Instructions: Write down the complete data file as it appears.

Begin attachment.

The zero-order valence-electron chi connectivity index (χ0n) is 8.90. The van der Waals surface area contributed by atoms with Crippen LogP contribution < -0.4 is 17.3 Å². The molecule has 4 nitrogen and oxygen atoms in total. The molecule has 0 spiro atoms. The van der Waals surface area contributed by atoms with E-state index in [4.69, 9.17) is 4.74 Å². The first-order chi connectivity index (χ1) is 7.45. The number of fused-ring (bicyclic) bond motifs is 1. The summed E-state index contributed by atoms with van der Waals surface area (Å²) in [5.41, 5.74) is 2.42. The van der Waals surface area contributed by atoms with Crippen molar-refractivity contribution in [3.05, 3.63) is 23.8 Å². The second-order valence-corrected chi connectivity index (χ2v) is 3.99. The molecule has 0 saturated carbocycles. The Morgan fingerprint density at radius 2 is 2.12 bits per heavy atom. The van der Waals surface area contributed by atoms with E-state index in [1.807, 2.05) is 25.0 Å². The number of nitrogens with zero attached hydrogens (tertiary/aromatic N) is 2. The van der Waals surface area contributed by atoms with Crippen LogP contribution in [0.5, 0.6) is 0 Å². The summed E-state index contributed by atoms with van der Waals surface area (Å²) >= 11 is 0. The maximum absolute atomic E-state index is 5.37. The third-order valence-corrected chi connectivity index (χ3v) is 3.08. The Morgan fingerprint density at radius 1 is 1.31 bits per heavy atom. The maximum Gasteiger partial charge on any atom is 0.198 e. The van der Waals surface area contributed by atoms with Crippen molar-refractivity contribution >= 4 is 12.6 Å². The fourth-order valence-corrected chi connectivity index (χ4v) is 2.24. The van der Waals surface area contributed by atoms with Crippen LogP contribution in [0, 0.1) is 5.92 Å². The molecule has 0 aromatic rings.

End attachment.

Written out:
The zero-order valence-electron chi connectivity index (χ0n) is 8.90. The van der Waals surface area contributed by atoms with Crippen LogP contribution < -0.4 is 17.3 Å². The molecule has 4 nitrogen and oxygen atoms in total. The molecule has 0 spiro atoms. The van der Waals surface area contributed by atoms with E-state index in [4.69, 9.17) is 4.74 Å². The first-order chi connectivity index (χ1) is 7.45. The number of fused-ring (bicyclic) bond motifs is 1. The summed E-state index contributed by atoms with van der Waals surface area (Å²) in [5.41, 5.74) is 2.42. The van der Waals surface area contributed by atoms with Crippen molar-refractivity contribution in [3.05, 3.63) is 23.8 Å². The second-order valence-corrected chi connectivity index (χ2v) is 3.99. The molecule has 0 saturated carbocycles. The Morgan fingerprint density at radius 2 is 2.12 bits per heavy atom. The van der Waals surface area contributed by atoms with E-state index in [1.807, 2.05) is 25.0 Å². The number of nitrogens with zero attached hydrogens (tertiary/aromatic N) is 2. The van der Waals surface area contributed by atoms with Crippen LogP contribution in [0.5, 0.6) is 0 Å². The summed E-state index contributed by atoms with van der Waals surface area (Å²) >= 11 is 0. The maximum absolute atomic E-state index is 5.37. The third-order valence-corrected chi connectivity index (χ3v) is 3.08. The Morgan fingerprint density at radius 1 is 1.31 bits per heavy atom. The maximum Gasteiger partial charge on any atom is 0.198 e. The van der Waals surface area contributed by atoms with Crippen molar-refractivity contribution >= 4 is 12.6 Å². The fourth-order valence-corrected chi connectivity index (χ4v) is 2.24. The van der Waals surface area contributed by atoms with Crippen LogP contribution in [0, 0.1) is 5.92 Å². The molecule has 0 aromatic rings.